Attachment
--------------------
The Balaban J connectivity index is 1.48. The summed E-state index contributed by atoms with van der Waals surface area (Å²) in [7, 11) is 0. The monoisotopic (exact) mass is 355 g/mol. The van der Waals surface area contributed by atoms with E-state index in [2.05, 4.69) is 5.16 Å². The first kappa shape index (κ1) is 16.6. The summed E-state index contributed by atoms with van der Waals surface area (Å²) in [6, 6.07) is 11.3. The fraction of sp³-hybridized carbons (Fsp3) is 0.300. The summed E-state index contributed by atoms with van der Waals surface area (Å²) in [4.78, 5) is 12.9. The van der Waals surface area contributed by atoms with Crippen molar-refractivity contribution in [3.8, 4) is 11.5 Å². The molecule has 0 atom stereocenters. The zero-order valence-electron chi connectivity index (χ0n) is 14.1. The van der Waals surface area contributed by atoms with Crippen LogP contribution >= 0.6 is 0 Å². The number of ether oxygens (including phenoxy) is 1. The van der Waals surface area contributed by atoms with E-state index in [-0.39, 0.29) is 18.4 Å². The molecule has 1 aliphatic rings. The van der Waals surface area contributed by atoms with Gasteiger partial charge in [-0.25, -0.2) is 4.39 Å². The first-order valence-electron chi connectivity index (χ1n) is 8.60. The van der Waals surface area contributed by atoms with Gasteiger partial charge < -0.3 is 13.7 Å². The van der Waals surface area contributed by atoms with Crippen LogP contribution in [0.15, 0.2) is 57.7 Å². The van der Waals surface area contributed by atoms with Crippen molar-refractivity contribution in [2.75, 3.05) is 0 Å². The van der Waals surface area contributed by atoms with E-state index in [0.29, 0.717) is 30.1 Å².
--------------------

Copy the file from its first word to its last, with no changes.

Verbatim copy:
The Balaban J connectivity index is 1.48. The summed E-state index contributed by atoms with van der Waals surface area (Å²) in [7, 11) is 0. The monoisotopic (exact) mass is 355 g/mol. The van der Waals surface area contributed by atoms with E-state index in [2.05, 4.69) is 5.16 Å². The first kappa shape index (κ1) is 16.6. The summed E-state index contributed by atoms with van der Waals surface area (Å²) in [6, 6.07) is 11.3. The fraction of sp³-hybridized carbons (Fsp3) is 0.300. The summed E-state index contributed by atoms with van der Waals surface area (Å²) in [4.78, 5) is 12.9. The van der Waals surface area contributed by atoms with Crippen molar-refractivity contribution in [3.8, 4) is 11.5 Å². The molecule has 0 atom stereocenters. The zero-order valence-electron chi connectivity index (χ0n) is 14.1. The van der Waals surface area contributed by atoms with Crippen LogP contribution >= 0.6 is 0 Å². The number of ether oxygens (including phenoxy) is 1. The van der Waals surface area contributed by atoms with E-state index in [-0.39, 0.29) is 18.4 Å². The molecule has 1 aliphatic rings. The van der Waals surface area contributed by atoms with Gasteiger partial charge in [-0.25, -0.2) is 4.39 Å². The first-order valence-electron chi connectivity index (χ1n) is 8.60. The van der Waals surface area contributed by atoms with Gasteiger partial charge < -0.3 is 13.7 Å². The van der Waals surface area contributed by atoms with Crippen LogP contribution in [0.15, 0.2) is 57.7 Å². The van der Waals surface area contributed by atoms with Crippen molar-refractivity contribution in [2.75, 3.05) is 0 Å². The van der Waals surface area contributed by atoms with E-state index in [0.29, 0.717) is 30.1 Å².